Dugong

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Dugong
Conservation status
Scientific classification
Kingdom: Animalia
Phylum: Chordata
Class: Mammalia
Order: Sirenia
Family: Dugongidae
Gray, 1821
Subfamily: Dugonginae
Simpson, 1932
Genus: Dugong
Lacépède, 1799
Species: D. dugon
Binomial name
Dugong dugon
(Müller, 1776)
Natural range of D. dugon.
Dugong with calf

The dugong, Dugong dugon, is a large mammal that lives its whole life in the sea.[2]

They are sometimes called "sea cows" as they eat large amounts of sea grass. They live in warm, shallow areas where the sea grass grows. This area includes the north coast of Australia, and in other countries in the Indian Ocean and the Pacific Ocean.[2]

Dugongs are more closely related to elephants than to other sea creatures.[3] Their closest aquatic relative is the manatee, a fresh water species found in America and West Africa.[4][3]

The dugong can grow to about 3 m (10 ft) long and weigh as much as 400 kg (882 lb).[2] They only come to the surface to breathe, and unlike seals, they never come up on the land.[2] A baby dugong is called a calf. It drinks milk from its mother until about two years old. A dugong reaches its adult size between the ages of 9 and 17 years.[2] The dugong can live for up to 70 years of age.[3] They are grey to brown in color. They have a tail with flukes, like a whale, and flippers. They do not have a dorsal fin like a shark. They have a wide flat nose, small eyes, and small ears.[4]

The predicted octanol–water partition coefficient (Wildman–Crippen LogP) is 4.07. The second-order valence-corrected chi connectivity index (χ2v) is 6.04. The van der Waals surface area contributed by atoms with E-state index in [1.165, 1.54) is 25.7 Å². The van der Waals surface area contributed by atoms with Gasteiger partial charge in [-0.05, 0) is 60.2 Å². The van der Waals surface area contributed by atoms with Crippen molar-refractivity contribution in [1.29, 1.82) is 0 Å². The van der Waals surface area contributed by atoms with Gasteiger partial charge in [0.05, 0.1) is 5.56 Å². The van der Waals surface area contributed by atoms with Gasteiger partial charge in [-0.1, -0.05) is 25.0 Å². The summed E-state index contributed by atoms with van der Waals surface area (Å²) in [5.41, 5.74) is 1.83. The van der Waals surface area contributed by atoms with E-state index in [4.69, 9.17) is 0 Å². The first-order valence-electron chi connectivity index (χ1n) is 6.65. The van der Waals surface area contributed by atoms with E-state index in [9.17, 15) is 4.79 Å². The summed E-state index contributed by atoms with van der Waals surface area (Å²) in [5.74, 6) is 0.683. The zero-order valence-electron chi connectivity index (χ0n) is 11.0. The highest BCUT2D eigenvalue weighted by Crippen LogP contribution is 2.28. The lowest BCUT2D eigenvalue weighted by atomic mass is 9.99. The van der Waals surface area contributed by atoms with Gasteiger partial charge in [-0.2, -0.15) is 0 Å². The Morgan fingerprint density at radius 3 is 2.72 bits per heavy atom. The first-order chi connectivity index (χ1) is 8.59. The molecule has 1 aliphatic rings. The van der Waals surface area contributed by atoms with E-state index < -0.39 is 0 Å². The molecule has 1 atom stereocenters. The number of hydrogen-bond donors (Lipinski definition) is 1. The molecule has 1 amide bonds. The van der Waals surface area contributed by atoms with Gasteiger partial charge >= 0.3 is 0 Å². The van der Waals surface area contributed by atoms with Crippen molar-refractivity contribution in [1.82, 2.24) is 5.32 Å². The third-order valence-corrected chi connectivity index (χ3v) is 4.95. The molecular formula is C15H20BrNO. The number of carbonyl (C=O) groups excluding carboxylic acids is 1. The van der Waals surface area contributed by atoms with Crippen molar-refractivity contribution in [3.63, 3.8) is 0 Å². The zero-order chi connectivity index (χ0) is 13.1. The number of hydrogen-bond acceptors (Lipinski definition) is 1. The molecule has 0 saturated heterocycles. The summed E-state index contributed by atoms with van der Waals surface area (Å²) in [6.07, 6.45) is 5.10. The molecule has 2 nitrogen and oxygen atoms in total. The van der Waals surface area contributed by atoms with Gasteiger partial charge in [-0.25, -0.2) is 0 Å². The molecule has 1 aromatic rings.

The dugong is a migratory animal, but very slow moving. Studies by James Cook University showed that while many dugongs traveled less than 15 km (9 mi), some went as far as 560 km (348 mi).[5] Scientists believe that dugongs move long distances for several reasons. They may be looking for food, as cyclones or floods can affect the seagrass. Males may be following females, or looking for their own territory. If the water gets cold, less than 17 degrees Centigrade, they will travel to warmer areas.[5]

Because of their size, the only other species to attack dugongs are sharks, the Saltwater Crocodile and killer whales.

References[change | edit source]

  1. Marsh, H. (2008). Dugong dugon. 2008 IUCN Red List of Threatened Species. IUCN 2008. Retrieved on 29 December 2008.
  2. 2.0 2.1 2.2 2.3 2.4 "Dugongs". Department of Environment, Heritage, Water and the Arts. Australian Government. http://www.environment.gov.au/coasts/species/dugongs/index.html. Retrieved 2010-02-07.
  3. 3.0 3.1 3.2 "Dugong Biology and Life History" (in English). Dugong. Great Barrier Reef Marine Park Authority. http://www.gbrmpa.gov.au/corp_site/key_issues/conservation/natural_values/dugongs/dugong_biology_and_life_history. Retrieved 2010-02-07.
  4. 4.0 4.1 "Dugong" (in English). Australian Museum. http://australianmuseum.net.au/Dugong. Retrieved 2010-02-07.
  5. 5.0 5.1 "Dugong Movements" (in English). Great Barrier Reef Marine Park Authority. http://www.gbrmpa.gov.au/corp_site/key_issues/conservation/natural_values/dugongs/dugong_movements. Retrieved 2010-02-07.